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Alabama Baptist teams find Guatemalans waiting expectantly for gospel, missionary sayscomment (0)

January 4, 2007

By Grace Thornton

Eight out of eight Alabama Baptist volunteers agree — suitcases with wheels were created for Guatemala.

Though the walk through the Guatemala City airport from the gate to the parking lot outside is mere feet, making it happen takes effort. The eight volunteers pull their luggage at a snail’s pace through walkways packed wall-to-wall with Guatemalans pressed in shoulder to shoulder.

With expectant faces, the Guatemalans study the crowd entering their country.

And they wait.

The volunteers find that with the wheels bearing the burden, the walk through Guatemala’s eager masses is relaxed in its pace. People-watching is the new pastime — else a volunteer could easily step on several.

At the front of the crowd, young children hold roses and grin timidly at the volunteers’ lingering Southern accents. They stare at the white faces with smiling eyes that say, "bienvenidos" — welcome.

But their eyes don’t linger long — all continue to look just beyond the team for someone, the someone for whom they hold the roses.

"Who are you waiting for?" one of the volunteers asked them.

None answer him but an arm further back in the crowd pops straight up above everyone’s head with a video camera, ready to capture a glimpse of the rose recipient.

"Are they waiting for a celebrity? Who is coming here today?" another volunteer asked Laurelle Stoudenmire, who along with her husband, Allen, serves as an International Mission Board (IMB) missionary to Guatemala.

"No one particular," she answered as the last few volunteers disentangle themselves from the masses.

"No celebrities?"

"No, no celebrities — no one particular anyway. This is Guatemala. This is every day. They’re always waiting on somebody."

Though an oddity, it’s an observation that’s welcome news to the team members, all of whom are there for one purpose — to introduce Guatemalans to the Somebody for whom they wait.

Most of them know His name already — the majority of Guatemala’s population claims some form of Catholicism by tradition. But many of those don’t know Jesus Christ personally.

Vilma Amada Santos Rosales was one of those until someone introduced her to Him.

"At the Catholic church I went to, everyone would just come and sit and sleep," she said with a laugh.

But then her smile fades — she’s suddenly serious. "I would never have known the way if someone had not shown me," she said.

That’s why she takes her job as a translator for IMB missionaries to heart. She and her sister Elizabeth share their faith fervently with their Guatemalan neighbors as they go door to door with Baptist teams from the United States.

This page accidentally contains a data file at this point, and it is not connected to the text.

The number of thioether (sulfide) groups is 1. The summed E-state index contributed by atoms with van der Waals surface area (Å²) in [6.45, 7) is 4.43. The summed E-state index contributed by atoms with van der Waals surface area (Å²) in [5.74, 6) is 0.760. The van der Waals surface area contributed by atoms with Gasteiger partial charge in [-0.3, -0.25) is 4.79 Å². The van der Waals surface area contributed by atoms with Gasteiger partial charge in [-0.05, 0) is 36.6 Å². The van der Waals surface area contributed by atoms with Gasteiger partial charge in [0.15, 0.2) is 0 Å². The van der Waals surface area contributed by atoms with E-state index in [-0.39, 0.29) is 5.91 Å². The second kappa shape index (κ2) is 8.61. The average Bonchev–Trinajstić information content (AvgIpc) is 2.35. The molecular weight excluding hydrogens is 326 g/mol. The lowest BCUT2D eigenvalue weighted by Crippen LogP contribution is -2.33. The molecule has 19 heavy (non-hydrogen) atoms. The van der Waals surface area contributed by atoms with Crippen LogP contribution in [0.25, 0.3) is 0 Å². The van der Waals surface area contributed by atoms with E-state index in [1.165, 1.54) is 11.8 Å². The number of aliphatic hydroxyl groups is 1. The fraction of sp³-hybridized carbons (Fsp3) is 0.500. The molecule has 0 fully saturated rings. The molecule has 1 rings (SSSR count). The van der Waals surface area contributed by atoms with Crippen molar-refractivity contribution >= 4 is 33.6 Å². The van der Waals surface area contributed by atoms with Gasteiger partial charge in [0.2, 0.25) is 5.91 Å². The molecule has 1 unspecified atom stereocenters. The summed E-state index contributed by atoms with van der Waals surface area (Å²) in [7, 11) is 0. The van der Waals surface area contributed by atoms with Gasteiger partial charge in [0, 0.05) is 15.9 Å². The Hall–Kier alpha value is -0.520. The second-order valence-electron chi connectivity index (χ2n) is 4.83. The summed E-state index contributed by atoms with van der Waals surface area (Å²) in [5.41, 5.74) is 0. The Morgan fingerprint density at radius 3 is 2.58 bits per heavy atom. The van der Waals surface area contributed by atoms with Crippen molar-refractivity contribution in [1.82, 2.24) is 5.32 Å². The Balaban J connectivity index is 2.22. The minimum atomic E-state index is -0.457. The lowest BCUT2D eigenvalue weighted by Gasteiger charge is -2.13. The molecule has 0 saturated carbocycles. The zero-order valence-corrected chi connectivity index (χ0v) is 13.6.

Their sincerity when coupled with the personal visit of Baptist volunteers from Alabama concocts a combination that’s many times irresistible for Guatemalans, a people ready for something real.

The Guatemalan people — nearly 13 million strong — live amid the striking beauty of a country overflowing with coffee beans, bright flowers and active volcanoes. But the rich beauty doesn’t match the extreme poverty in which many Guatemalans in rural regions are trapped. And it doesn’t seem meant to play host to the crime that rips apart many neighborhoods deep in urban areas.

"I love my country and I love the people in it," said Carlos Lemus, Hispanic missionary to Alabama’s Autauga and Chilton Baptist associations and formerly a pastor in Guatemala. "But I don’t like the social problems — poverty, corruption in government, etc."

It’s a nation full of people just waiting to be rescued — people like Julio Lizama Perez.

Perez was one who was saved in the middle of a hotbed of social problems.

The 23-year-old soccer player, though tall and tough, has to make sure he doesn’t ride the bus into or out of his neighborhood after 6 p.m. — it’s too dangerous. And he knows the heartache that comes from being in the wrong place at the wrong time.

Awhile back in a rough area of town, Perez’s best friend was shot in a gang crossfire as the two were walking back from eating pizza. He died in Perez’s arms as Perez screamed for help from the people huddled all around.

No one helped.

After the shooting, he realized he wanted things to change.

Perez, who learned English from watching English TV programs with Spanish subtitles, got a job working as a translator for IMB missionaries.

He was introduced to Christ by Laurelle Stoudenmire and a team of Alabama Baptists a few months ago.

"She told me that God wanted to take my hand and help me through the hard things and help my family," Perez said. "I had never heard it that way before."

She asked him if he wanted to accept Christ, and he prayed right there in the van.

Now his days are spent traveling with missions teams and trying to set an example for his younger siblings and niece.

"They used to say, ‘Julio, I want to be like you. You’re tough and no one messes with you.’ I thought, ‘No, that’s not the way their life should be.’ They shouldn’t have to do what I’ve done and go through what I’ve gone through," Perez said.

Because Alabama Baptists came when he cried out for a change, his life and his family’s life are now different — they have hope.

"People here will never forget your name, even if you never know who they are. You help them, you change their life and they will remember you always."

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